Special Mention – Pulut Mempelam

Image credit: Mempelam Perlis

Since it shares a border with Thailand, Perlis does incorporate some Thai influence in its food. This is most apparent with pulut mempelam, sticky rice with mango. The twist here is pulut mempelam is served only with local mempelam mango which is sweeter and much more fragrant.

Kedah – Nasi Ulam

Image credit: huppypie

Kedah is the largest producer of rice in Malaysia and aptly enough, its representative dish is one which highlights and elevates this humble crop. Nasi ulam is rice mixed with various raw vegetables and spices such as ginger flower, bird’s eye chilli, and cucumber. It is often topped with kerisik, which is toasted grated coconut. This gives the dish an aromatic finish before some lime juice is drizzled over it. You can have it as it is or pair it with some meat or other side dishes.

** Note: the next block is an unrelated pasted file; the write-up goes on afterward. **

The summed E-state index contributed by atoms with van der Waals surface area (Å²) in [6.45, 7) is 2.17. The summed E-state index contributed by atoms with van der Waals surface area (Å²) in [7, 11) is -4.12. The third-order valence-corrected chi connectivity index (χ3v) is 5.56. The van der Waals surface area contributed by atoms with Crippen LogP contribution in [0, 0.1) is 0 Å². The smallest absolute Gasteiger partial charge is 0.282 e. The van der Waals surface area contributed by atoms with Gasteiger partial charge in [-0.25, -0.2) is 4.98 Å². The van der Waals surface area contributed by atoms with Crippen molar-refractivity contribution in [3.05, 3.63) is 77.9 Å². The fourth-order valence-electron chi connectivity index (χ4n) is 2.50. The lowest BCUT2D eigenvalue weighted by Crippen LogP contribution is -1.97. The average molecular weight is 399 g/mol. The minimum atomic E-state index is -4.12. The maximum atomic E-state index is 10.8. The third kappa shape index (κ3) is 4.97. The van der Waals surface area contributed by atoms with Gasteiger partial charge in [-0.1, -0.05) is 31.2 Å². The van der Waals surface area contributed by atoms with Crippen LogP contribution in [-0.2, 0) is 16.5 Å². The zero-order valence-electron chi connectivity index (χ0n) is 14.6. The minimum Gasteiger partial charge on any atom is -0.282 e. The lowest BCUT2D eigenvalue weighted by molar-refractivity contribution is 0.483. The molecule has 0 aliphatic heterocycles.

Special Mention – Laksa Kedah

Image credit: Jue Asna

Laksa Kedah is another unique dish from Kedah. Also known as laksa utara (northern laksa), the dish combines rice noodles with various vegetables and herbs in a savoury, fish-based gravy. Dig into one of Malaysia’s most beloved dishes and enjoy the unforgettable contrast of flavours!

Penang – Char Koay Teow

Image credit: Carina Ong

Honestly, Penang gave me a hard time but in the end, I went with arguably its most famous street food: Char Koay Teow. Flat rice noodles are quickly stir-fried in a cast iron wok with ingredients like bean sprouts, juicy shrimp, egg and Chinese sausage to produce this world-famous delicacy. Some hawkers even up the ante by cooking the dish over a charcoal fire and by using duck eggs instead of conventional chicken eggs.

Special Mention – Cendol

Image credit: Icemoon